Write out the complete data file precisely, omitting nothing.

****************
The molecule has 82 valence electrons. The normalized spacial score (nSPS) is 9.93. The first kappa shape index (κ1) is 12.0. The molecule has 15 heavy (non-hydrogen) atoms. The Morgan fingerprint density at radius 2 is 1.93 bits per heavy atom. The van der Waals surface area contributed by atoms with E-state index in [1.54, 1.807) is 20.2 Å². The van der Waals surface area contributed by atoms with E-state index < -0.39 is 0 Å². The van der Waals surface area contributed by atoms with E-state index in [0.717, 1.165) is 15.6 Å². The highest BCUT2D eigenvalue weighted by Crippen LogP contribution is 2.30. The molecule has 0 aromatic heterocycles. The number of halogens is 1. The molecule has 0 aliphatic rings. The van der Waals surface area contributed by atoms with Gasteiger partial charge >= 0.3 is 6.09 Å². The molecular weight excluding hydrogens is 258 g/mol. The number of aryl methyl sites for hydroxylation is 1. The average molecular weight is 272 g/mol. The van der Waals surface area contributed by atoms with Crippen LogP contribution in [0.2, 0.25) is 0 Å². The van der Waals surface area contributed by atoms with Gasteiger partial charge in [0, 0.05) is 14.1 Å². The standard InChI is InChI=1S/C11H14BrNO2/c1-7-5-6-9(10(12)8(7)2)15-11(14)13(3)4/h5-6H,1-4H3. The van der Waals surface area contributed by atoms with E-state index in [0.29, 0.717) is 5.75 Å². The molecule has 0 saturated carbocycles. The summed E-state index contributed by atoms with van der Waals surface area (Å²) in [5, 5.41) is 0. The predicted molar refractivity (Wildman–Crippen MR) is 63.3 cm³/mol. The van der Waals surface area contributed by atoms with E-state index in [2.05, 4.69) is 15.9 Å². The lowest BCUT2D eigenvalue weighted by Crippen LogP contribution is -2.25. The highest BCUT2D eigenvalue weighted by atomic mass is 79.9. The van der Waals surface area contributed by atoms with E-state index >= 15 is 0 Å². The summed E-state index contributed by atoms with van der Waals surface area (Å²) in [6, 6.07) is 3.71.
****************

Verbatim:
The molecule has 82 valence electrons. The normalized spacial score (nSPS) is 9.93. The first kappa shape index (κ1) is 12.0. The molecule has 15 heavy (non-hydrogen) atoms. The Morgan fingerprint density at radius 2 is 1.93 bits per heavy atom. The van der Waals surface area contributed by atoms with E-state index in [1.54, 1.807) is 20.2 Å². The van der Waals surface area contributed by atoms with E-state index < -0.39 is 0 Å². The van der Waals surface area contributed by atoms with E-state index in [0.717, 1.165) is 15.6 Å². The highest BCUT2D eigenvalue weighted by Crippen LogP contribution is 2.30. The molecule has 0 aromatic heterocycles. The number of halogens is 1. The molecule has 0 aliphatic rings. The van der Waals surface area contributed by atoms with Gasteiger partial charge >= 0.3 is 6.09 Å². The molecular weight excluding hydrogens is 258 g/mol. The number of aryl methyl sites for hydroxylation is 1. The average molecular weight is 272 g/mol. The van der Waals surface area contributed by atoms with Crippen LogP contribution in [0.2, 0.25) is 0 Å². The van der Waals surface area contributed by atoms with Gasteiger partial charge in [0, 0.05) is 14.1 Å². The standard InChI is InChI=1S/C11H14BrNO2/c1-7-5-6-9(10(12)8(7)2)15-11(14)13(3)4/h5-6H,1-4H3. The van der Waals surface area contributed by atoms with E-state index in [0.29, 0.717) is 5.75 Å². The molecule has 0 saturated carbocycles. The summed E-state index contributed by atoms with van der Waals surface area (Å²) in [5, 5.41) is 0. The predicted molar refractivity (Wildman–Crippen MR) is 63.3 cm³/mol. The van der Waals surface area contributed by atoms with E-state index in [2.05, 4.69) is 15.9 Å². The lowest BCUT2D eigenvalue weighted by Crippen LogP contribution is -2.25. The highest BCUT2D eigenvalue weighted by atomic mass is 79.9. The van der Waals surface area contributed by atoms with E-state index >= 15 is 0 Å². The summed E-state index contributed by atoms with van der Waals surface area (Å²) in [6, 6.07) is 3.71.